No. As the incumbents, Sony, Microsoft, Nintendo, and Steam do not have much to fear yet. The average spending per household is typically higher among platforms with a larger install base. Sure enough, Apple has a ton of devices out there, but its target audience is (a) limited in its monthly spending because of the subscription fee, and (b) different from the audiences that incumbents attract. However, publishers that rely disproportionately on mobile audiences (e.g. Zynga, Rovio, Supercell, Niantic) may find that the cost of doing business is going up.
How does this relate to Google’s Stadia?
There is a clear difference in their approach: Apple's is a select premium offering and Google is providing a partially ad-based offering. That difference in revenue model makes their ultimate services wildly different. What stands out is that both firms emphasize interoperability. Both have promised that users can save their game, switch devices, and continue where they left off. This makes gaming a lot more like what consumers are used to from Spotify and Netflix, and which is something that other platforms don't offer (with perhaps the exception of the Nintendo Switch but that's really only one device).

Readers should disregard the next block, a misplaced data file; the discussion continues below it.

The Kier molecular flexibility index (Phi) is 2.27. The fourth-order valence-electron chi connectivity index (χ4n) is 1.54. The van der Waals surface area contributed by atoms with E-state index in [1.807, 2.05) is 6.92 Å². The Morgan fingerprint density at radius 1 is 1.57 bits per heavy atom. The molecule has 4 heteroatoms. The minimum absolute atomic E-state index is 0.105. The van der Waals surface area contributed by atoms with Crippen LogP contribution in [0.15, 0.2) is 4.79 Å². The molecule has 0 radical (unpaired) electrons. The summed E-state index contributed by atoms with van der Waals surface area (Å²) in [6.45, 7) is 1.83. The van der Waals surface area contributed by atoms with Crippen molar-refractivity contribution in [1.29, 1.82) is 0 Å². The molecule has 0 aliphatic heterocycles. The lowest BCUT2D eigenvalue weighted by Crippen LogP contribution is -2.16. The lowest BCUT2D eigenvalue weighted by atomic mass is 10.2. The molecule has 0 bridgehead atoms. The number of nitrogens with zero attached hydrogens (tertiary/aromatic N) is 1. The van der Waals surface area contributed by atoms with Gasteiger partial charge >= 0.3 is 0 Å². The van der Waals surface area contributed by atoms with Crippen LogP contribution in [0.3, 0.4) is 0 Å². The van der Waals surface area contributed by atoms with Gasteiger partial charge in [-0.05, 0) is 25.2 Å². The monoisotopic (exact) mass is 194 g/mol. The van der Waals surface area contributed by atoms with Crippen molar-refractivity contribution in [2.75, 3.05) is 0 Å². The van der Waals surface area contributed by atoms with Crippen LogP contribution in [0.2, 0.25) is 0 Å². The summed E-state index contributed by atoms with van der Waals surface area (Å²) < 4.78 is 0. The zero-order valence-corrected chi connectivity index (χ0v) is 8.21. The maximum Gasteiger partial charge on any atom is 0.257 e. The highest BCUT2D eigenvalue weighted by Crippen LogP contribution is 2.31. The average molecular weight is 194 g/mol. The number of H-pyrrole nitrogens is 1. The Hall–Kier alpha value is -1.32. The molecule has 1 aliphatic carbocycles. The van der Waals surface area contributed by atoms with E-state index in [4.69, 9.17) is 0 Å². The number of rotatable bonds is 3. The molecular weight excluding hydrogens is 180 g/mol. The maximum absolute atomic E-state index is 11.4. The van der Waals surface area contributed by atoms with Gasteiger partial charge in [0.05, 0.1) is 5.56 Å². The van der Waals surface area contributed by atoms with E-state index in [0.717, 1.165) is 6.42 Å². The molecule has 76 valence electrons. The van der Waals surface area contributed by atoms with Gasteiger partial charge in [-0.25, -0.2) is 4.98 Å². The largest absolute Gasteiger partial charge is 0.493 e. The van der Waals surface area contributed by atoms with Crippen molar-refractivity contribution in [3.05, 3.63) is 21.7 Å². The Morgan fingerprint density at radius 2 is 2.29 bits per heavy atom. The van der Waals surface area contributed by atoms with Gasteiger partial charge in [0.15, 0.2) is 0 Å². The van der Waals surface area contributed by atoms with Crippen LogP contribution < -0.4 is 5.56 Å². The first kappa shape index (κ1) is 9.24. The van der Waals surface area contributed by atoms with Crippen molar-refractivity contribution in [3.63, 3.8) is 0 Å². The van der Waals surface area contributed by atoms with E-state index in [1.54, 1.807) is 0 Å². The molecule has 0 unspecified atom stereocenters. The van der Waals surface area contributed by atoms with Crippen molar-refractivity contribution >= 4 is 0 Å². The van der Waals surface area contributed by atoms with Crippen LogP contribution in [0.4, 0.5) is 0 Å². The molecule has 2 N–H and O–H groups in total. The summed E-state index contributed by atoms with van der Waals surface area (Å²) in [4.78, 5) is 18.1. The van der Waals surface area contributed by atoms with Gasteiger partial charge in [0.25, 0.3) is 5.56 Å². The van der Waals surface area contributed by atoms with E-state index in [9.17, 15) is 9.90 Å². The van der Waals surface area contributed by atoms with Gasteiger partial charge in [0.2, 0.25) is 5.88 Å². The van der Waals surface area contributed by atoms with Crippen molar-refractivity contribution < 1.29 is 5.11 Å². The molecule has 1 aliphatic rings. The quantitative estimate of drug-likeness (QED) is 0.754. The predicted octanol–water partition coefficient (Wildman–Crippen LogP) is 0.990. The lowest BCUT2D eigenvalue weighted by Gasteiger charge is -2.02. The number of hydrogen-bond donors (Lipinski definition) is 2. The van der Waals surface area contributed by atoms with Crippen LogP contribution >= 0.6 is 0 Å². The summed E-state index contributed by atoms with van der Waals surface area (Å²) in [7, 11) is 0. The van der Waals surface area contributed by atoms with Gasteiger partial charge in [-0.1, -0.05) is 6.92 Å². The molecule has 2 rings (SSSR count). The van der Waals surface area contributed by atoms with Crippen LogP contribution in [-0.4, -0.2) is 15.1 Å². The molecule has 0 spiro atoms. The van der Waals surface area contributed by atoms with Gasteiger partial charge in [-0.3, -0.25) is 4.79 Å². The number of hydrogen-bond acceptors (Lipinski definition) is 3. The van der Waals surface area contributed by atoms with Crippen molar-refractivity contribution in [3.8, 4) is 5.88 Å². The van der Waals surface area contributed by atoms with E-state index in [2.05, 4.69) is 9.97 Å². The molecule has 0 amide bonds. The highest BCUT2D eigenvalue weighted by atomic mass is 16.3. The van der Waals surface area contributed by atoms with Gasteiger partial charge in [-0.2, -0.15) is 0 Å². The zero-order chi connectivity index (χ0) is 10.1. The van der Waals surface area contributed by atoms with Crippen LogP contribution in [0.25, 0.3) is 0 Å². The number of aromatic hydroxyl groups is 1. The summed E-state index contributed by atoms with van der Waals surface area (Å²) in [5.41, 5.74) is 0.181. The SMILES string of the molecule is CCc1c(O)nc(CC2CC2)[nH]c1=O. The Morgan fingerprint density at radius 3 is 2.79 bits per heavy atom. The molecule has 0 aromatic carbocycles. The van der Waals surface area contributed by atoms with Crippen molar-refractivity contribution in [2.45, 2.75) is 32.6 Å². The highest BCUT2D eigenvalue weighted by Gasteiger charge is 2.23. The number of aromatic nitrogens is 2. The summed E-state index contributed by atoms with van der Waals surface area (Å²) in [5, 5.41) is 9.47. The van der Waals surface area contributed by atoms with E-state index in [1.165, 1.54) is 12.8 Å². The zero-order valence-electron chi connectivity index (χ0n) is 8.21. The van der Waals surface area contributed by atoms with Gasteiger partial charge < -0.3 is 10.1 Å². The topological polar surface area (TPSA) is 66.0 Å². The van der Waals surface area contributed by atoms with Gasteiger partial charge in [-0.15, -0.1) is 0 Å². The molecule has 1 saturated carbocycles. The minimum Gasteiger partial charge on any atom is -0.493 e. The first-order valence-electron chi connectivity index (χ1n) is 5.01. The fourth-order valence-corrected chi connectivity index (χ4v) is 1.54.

What is the significance for small and medium-sized firms?
Apple's investment provides a chance for mobile gaming's middle class to prosper, even as they currently stand very much in the shadow of the publishers at the top. However, Apple has historically not proven itself transparent in communicating its decisions and changes to its development community (much to the chagrin of especially big publishers who are used to getting VIP treatment).